The Weird, Wonderful New Short Film Companion to Gravity (and a Bonus From Wes Anderson)

Warner Bros. Gravity

Last week Kanye West released a video for “Bound 2.” It is the year’s most ridiculous musical achievement, which in 2013 is really saying something. But in part because West took all the air from all the rooms, not enough has been made about a couple of short films that’ve been making the rounds. Wes Anderson made one with Prada’s backing called Castello Cavalcanti, in which a 1950s race car driver (Jason Schwartzman) crashes into a tiny Italian village at dusk.

The tracking shots are masterful (the wonderful Darius Khondji shot it). The camera simply moves from left to right, taking in Anderson’s tableau, but at some point it abruptly stops and reverses when a character changes his mind about leaving the frame. When Anderson is at his best, there’s no one better right now at using personal style to create surprise — sometimes his characters are more than dolls and props. At his worst, the air goes flat, and we’re back to dioramas.

Castello Cavalcanti is done up in thick, heavily bright Play-Doh hues. The movie made me laugh. It gave me a case of the Fellinis. It made me remember that I need lunch. Also, it’s a warm-up for next year’s Grand Budapest Hotel, which like looks a bunch of precious little daydreams wrapped in crinkly paper and served in a portable castle made of marzipan and chocolate.

The other short is actually attached to something currently playing.

Do you remember that moment in Alfonso Cuarón’s Gravity in which Dr. Ryan Stone reaches an abandoned Russian space station and makes desperate, weary contact with the voice of a stranger? He seems jolly in whatever language he’s speaking. She’s frustrated that they’re talking past each other. Well, the voice is now the star of a seven-minute short directed by Cuarón’s son and cowriter, Jonas: Aningaaq. That’s the gentleman’s name, he’s a fisherman, and the language is Greenlandic.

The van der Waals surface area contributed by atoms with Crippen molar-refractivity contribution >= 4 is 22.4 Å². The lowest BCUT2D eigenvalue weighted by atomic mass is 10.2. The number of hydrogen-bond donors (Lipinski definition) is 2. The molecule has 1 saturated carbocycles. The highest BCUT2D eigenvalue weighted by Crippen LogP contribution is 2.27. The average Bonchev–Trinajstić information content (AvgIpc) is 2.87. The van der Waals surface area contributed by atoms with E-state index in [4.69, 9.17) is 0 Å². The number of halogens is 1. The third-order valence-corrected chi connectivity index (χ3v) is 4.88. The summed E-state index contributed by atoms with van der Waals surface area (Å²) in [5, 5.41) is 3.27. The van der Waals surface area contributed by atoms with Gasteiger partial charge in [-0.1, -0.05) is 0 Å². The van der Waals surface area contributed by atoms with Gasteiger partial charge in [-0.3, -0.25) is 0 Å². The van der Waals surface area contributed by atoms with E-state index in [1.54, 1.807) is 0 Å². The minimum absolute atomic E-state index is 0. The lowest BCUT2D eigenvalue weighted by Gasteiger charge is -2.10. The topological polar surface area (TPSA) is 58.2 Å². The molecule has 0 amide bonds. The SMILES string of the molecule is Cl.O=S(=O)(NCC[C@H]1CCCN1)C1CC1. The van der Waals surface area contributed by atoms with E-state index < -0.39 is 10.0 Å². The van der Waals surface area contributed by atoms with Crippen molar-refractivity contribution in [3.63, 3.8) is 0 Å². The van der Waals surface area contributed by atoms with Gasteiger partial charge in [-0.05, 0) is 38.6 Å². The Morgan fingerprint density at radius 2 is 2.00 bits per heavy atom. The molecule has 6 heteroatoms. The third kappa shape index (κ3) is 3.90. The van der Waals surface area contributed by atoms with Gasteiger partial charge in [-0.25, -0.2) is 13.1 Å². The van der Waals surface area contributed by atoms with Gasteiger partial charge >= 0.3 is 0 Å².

The film (which Warner Bros. is submitting for the live-action-short Oscar) consists of their conversation as it appears in the film but entirely from his end. She’s in space distress. Down on the tundra, with his wife and infant son, Aningaaq explains to her that he’s in a more practical kind of distress. One of his sled dogs is gravely ill. The short is a fascinating supplement. It’s neither necessary nor gratuitous. I watched Dr. Stone’s side of the story wondering what the man on the earthbound end was up to: You can hear dogs and a crying child.

We couldn’t have known Aningaaq (Orto Ignatiussen) was also worried for himself — I, at least, don’t speak Greenlandic. How Dr. Stone is able to understand his name further speaks to her deductive brilliance (I would’ve pressed all the wrong space-station buttons in both Chinese and Russian). He thinks her name in Mayday.

The short is generously amusing, one that manages to create new comedy in the failure of these two people to understand each other. He feels sentimental about the babies and the dogs. Sandra Bullock must be picturing someplace warm. The amusement comes from their respective dog imitations. She goes “arf.” He howls. Only when they become animals do they speak the same language. Things get more bleakly funny when she begins to talk about how she’s probably going to die and he puts down the receiver and turn to the woman standing over him holding the child. Things are tragicomically put into perspective. These are two sad people who really can’t help each other at all — kind of like Kim and Kanye.

Filed Under: Kanye West, Kim Kardashian, Movies, Sandra Bullock, Warner Bros., Wes anderson